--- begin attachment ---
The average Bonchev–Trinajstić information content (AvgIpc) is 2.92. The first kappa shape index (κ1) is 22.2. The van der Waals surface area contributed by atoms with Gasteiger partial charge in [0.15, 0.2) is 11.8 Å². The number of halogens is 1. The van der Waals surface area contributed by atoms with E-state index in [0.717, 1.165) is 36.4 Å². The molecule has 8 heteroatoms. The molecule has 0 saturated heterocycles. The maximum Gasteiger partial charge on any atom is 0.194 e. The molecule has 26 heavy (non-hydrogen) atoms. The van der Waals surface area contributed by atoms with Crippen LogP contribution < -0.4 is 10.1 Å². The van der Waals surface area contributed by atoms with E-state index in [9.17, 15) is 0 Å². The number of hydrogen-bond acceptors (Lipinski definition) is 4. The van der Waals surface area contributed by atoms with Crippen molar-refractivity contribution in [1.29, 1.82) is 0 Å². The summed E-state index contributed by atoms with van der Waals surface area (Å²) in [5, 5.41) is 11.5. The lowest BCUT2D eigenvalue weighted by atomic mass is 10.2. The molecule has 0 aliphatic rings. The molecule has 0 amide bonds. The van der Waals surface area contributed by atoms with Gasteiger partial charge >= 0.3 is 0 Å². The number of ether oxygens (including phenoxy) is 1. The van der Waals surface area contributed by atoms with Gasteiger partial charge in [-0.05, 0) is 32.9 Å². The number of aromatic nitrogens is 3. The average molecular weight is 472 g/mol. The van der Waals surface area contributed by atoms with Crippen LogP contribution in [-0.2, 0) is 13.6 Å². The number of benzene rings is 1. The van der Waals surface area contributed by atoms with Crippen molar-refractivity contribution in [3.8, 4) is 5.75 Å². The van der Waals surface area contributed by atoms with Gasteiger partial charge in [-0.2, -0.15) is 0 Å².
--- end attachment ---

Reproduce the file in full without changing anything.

The average Bonchev–Trinajstić information content (AvgIpc) is 2.92. The first kappa shape index (κ1) is 22.2. The van der Waals surface area contributed by atoms with Gasteiger partial charge in [0.15, 0.2) is 11.8 Å². The number of halogens is 1. The van der Waals surface area contributed by atoms with E-state index in [0.717, 1.165) is 36.4 Å². The molecule has 8 heteroatoms. The molecule has 0 saturated heterocycles. The maximum Gasteiger partial charge on any atom is 0.194 e. The molecule has 26 heavy (non-hydrogen) atoms. The van der Waals surface area contributed by atoms with Crippen LogP contribution < -0.4 is 10.1 Å². The van der Waals surface area contributed by atoms with E-state index in [9.17, 15) is 0 Å². The number of hydrogen-bond acceptors (Lipinski definition) is 4. The van der Waals surface area contributed by atoms with Crippen molar-refractivity contribution in [1.29, 1.82) is 0 Å². The summed E-state index contributed by atoms with van der Waals surface area (Å²) in [5, 5.41) is 11.5. The lowest BCUT2D eigenvalue weighted by atomic mass is 10.2. The molecule has 0 aliphatic rings. The molecule has 0 amide bonds. The van der Waals surface area contributed by atoms with Gasteiger partial charge >= 0.3 is 0 Å². The number of ether oxygens (including phenoxy) is 1. The van der Waals surface area contributed by atoms with Gasteiger partial charge in [-0.05, 0) is 32.9 Å². The number of aromatic nitrogens is 3. The average molecular weight is 472 g/mol. The van der Waals surface area contributed by atoms with Crippen LogP contribution in [-0.2, 0) is 13.6 Å². The number of benzene rings is 1. The van der Waals surface area contributed by atoms with Crippen molar-refractivity contribution in [3.8, 4) is 5.75 Å². The van der Waals surface area contributed by atoms with Gasteiger partial charge in [-0.2, -0.15) is 0 Å².